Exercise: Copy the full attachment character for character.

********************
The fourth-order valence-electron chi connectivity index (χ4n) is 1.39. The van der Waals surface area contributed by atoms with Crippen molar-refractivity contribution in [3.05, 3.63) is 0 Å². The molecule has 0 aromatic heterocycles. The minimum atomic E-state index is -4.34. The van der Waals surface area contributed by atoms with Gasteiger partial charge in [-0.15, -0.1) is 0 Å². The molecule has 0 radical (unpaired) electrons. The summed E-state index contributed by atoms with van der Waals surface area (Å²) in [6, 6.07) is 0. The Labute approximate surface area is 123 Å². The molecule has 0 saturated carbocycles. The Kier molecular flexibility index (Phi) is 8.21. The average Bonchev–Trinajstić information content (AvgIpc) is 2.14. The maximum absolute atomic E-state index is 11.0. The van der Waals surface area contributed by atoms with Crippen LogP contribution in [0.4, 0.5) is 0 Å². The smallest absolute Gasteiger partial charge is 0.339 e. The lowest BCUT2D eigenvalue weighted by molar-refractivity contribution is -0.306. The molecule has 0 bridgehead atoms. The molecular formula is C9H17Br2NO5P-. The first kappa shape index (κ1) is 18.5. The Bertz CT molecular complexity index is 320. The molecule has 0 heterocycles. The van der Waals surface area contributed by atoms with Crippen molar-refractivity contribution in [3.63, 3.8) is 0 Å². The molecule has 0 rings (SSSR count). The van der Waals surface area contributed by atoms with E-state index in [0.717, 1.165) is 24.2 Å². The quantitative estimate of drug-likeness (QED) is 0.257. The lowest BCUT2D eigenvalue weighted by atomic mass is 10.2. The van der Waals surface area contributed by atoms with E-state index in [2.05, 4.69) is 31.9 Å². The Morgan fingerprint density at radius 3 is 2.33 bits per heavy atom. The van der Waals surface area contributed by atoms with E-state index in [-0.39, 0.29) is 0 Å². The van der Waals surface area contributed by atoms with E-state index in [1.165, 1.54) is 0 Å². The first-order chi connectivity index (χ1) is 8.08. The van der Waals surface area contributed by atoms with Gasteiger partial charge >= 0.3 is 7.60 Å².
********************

The fourth-order valence-electron chi connectivity index (χ4n) is 1.39. The van der Waals surface area contributed by atoms with Crippen molar-refractivity contribution in [3.05, 3.63) is 0 Å². The molecule has 0 aromatic heterocycles. The minimum atomic E-state index is -4.34. The van der Waals surface area contributed by atoms with Gasteiger partial charge in [-0.15, -0.1) is 0 Å². The molecule has 0 radical (unpaired) electrons. The summed E-state index contributed by atoms with van der Waals surface area (Å²) in [6, 6.07) is 0. The Labute approximate surface area is 123 Å². The molecule has 0 saturated carbocycles. The Kier molecular flexibility index (Phi) is 8.21. The average Bonchev–Trinajstić information content (AvgIpc) is 2.14. The maximum absolute atomic E-state index is 11.0. The van der Waals surface area contributed by atoms with Crippen LogP contribution in [0.4, 0.5) is 0 Å². The smallest absolute Gasteiger partial charge is 0.339 e. The lowest BCUT2D eigenvalue weighted by molar-refractivity contribution is -0.306. The molecule has 0 bridgehead atoms. The molecular formula is C9H17Br2NO5P-. The first kappa shape index (κ1) is 18.5. The Bertz CT molecular complexity index is 320. The molecule has 0 heterocycles. The van der Waals surface area contributed by atoms with Crippen molar-refractivity contribution in [3.63, 3.8) is 0 Å². The molecule has 0 rings (SSSR count). The van der Waals surface area contributed by atoms with E-state index in [0.717, 1.165) is 24.2 Å². The quantitative estimate of drug-likeness (QED) is 0.257. The lowest BCUT2D eigenvalue weighted by atomic mass is 10.2. The van der Waals surface area contributed by atoms with E-state index in [2.05, 4.69) is 31.9 Å². The Morgan fingerprint density at radius 3 is 2.33 bits per heavy atom. The van der Waals surface area contributed by atoms with E-state index in [-0.39, 0.29) is 0 Å². The van der Waals surface area contributed by atoms with E-state index in [1.165, 1.54) is 0 Å². The first-order chi connectivity index (χ1) is 8.08. The van der Waals surface area contributed by atoms with Gasteiger partial charge >= 0.3 is 7.60 Å².